I developed an insatiable appetite for new hiking challenges, an obsession I seemingly shared with many other hikers in the Adirondacks, like the 46ers, die-hards who have summited all 46 of the mountains in the High Peaks region.
After several days of hikes and rewarding vistas, Patrick returned to New York City. I set out solo with a fully loaded backpack to the John Brooks Lodge campground, located in a backcountry clearing that’s a 3.5 mile trek from the nearest parking lot. The lodge itself was closed because of Covid, so I had reserved one of the campground’s three log lean-tos. Mine, just out of sight from the other two, looked out over a roaring stream.
After making dinner on a camp stove and securing the rest of my food in a bear canister, I sat back and watched the shadows creep over the trees. I began hearing animals scurrying about in the woods. Instead of fright, I felt a preternatural calm. I had become at home in the wilderness and it was actually liberating to take a break from civilization’s comforts. Next time I might even try pitching my own tent.
FALL COLLECTION / Other places to hike, camp and disconnect this season
A History Lesson in Utah
The Bears Ears region in southeastern Utah encompasses colorful canyons, mesas, rock formations and views vast enough to fill any cynic with wonder. It’s also a veritable outdoor museum of ancestral Puebloan archaeology, with a trove of petroglyphs and cliff dwellings. After summer’s wilting heat, Fish and Owl Loop, a justifiably popular two- to three-day trek, regains its appeal in fall, when the weather is crisp and mild and the pine and juniper trees beam brightly against the desert landscape. Other equally scenic spots to camp include the Valley of the Gods and Gooseneck State Park. bearsearsmonument.org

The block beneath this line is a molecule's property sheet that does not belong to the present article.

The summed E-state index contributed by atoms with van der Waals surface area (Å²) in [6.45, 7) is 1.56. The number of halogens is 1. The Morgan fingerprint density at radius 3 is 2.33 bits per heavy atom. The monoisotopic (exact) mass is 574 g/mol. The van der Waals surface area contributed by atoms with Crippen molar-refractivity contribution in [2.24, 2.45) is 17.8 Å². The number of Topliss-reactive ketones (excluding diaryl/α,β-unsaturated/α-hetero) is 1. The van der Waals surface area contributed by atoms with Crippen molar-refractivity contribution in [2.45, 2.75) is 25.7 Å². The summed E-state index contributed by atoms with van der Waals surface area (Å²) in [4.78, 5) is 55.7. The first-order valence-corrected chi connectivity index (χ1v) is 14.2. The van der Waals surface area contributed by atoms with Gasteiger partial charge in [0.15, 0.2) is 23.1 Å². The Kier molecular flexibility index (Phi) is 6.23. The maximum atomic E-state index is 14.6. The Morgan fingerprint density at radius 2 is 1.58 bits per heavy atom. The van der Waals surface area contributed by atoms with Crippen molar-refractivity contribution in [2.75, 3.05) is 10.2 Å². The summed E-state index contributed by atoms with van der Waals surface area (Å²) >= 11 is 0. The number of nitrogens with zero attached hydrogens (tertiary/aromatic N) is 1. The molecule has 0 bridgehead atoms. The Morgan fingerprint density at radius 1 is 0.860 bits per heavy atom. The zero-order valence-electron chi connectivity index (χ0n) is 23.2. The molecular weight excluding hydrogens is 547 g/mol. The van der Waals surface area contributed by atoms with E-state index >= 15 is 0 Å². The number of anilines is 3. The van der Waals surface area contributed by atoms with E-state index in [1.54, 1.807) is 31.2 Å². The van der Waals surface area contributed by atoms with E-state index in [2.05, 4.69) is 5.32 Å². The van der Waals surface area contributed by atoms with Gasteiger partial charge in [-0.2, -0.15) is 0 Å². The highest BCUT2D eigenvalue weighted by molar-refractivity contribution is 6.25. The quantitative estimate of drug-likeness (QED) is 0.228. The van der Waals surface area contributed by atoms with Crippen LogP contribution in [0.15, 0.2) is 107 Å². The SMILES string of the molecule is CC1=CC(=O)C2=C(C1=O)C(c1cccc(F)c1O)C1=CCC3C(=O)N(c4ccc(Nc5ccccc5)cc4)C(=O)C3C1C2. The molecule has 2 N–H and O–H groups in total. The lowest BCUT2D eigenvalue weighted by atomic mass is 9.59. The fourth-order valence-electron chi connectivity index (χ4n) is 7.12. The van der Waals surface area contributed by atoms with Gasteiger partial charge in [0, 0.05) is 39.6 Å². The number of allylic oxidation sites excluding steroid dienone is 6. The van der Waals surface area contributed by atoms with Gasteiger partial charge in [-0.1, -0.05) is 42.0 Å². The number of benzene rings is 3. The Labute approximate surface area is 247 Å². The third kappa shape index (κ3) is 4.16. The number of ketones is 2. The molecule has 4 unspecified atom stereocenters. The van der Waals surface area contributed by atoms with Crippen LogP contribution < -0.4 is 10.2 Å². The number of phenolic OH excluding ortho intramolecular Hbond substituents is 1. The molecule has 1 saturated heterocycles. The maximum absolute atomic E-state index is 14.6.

Row Down in Mississippi
Gulf Islands National Seashore, a protected coastline and smattering of islands, stretches along Mississippi’s Gulf Coast and Florida’s Panhandle. Skip the Florida side, often crowded with RVs and large groups, and consider the five Mississippi islands. About 10 miles offshore, these lovely outliers are accessible only by experienced kayakers, boaters or permitted boat charters. Turtles and dolphins are abundant, as are seabirds (and keep an eye peeled for the North American bald eagle). Since most visitors are day trippers, campers are largely left in solitude. To pitch your own tent on a white-sand beach, drop anchor on Petit Bois or Horn Island. nps.gov/guis/index.htm
Going Wild in California
The standard trappings of the California coastline—crowded beaches and hulking homes—are conspicuously absent on the Lost Coast, in the far north of the state. A roughly 55-mile-long trail set between largely roadless mountains and the Pacific, it attracts backpackers willing to let the tides determine the timeline. High tide blocks three areas of the route twice a day. Campers hunker down in sheltered areas along the shore. You’ll need a permit for the northern 25 miles of King Range National Conservation Area but not for the trail in Sinkyone Wilderness State Park, which winds through cliff top forests and sandy beaches. blm.gov
High Desert Solitude in New Mexico
If you’re really looking to disappear, few places in the Southwest deliver as handily as the Aldo Leopold Wilderness, a three-hour drive from Albuquerque. The 202,000-acre wilderness area blankets the top of the Black Range. Many of the trails are tough to discern (bring a GPS). One notable exception: the 19-mile route to Diamond Peak, which offers plenty of lovelycreekside spots to set up camp. fs.usda.gov